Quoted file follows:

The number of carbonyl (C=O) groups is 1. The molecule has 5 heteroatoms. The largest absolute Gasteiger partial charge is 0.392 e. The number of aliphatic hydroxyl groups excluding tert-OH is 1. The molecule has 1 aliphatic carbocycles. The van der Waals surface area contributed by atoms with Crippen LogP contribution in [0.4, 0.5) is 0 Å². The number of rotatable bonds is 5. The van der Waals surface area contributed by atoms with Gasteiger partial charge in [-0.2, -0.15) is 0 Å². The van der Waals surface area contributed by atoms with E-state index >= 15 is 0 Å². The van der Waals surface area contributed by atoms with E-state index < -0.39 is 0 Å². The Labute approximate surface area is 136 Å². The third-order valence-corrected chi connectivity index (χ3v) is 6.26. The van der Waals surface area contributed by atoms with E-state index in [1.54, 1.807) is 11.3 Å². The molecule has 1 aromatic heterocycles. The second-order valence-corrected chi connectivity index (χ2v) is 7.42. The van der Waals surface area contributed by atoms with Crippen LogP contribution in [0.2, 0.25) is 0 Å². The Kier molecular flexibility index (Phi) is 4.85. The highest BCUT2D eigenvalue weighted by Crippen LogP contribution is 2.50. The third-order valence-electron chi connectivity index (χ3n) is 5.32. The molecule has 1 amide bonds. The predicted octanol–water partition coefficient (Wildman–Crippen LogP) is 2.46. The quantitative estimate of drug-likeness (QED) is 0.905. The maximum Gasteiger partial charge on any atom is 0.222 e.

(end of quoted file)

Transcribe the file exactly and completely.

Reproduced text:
The number of carbonyl (C=O) groups is 1. The molecule has 5 heteroatoms. The largest absolute Gasteiger partial charge is 0.392 e. The number of aliphatic hydroxyl groups excluding tert-OH is 1. The molecule has 1 aliphatic carbocycles. The van der Waals surface area contributed by atoms with Crippen LogP contribution in [0.4, 0.5) is 0 Å². The number of rotatable bonds is 5. The van der Waals surface area contributed by atoms with Gasteiger partial charge in [-0.2, -0.15) is 0 Å². The van der Waals surface area contributed by atoms with E-state index >= 15 is 0 Å². The van der Waals surface area contributed by atoms with E-state index < -0.39 is 0 Å². The Labute approximate surface area is 136 Å². The third-order valence-corrected chi connectivity index (χ3v) is 6.26. The van der Waals surface area contributed by atoms with E-state index in [1.54, 1.807) is 11.3 Å². The molecule has 1 aromatic heterocycles. The second-order valence-corrected chi connectivity index (χ2v) is 7.42. The van der Waals surface area contributed by atoms with Crippen LogP contribution in [0.2, 0.25) is 0 Å². The Kier molecular flexibility index (Phi) is 4.85. The highest BCUT2D eigenvalue weighted by Crippen LogP contribution is 2.50. The third-order valence-electron chi connectivity index (χ3n) is 5.32. The molecule has 1 amide bonds. The predicted octanol–water partition coefficient (Wildman–Crippen LogP) is 2.46. The quantitative estimate of drug-likeness (QED) is 0.905. The maximum Gasteiger partial charge on any atom is 0.222 e.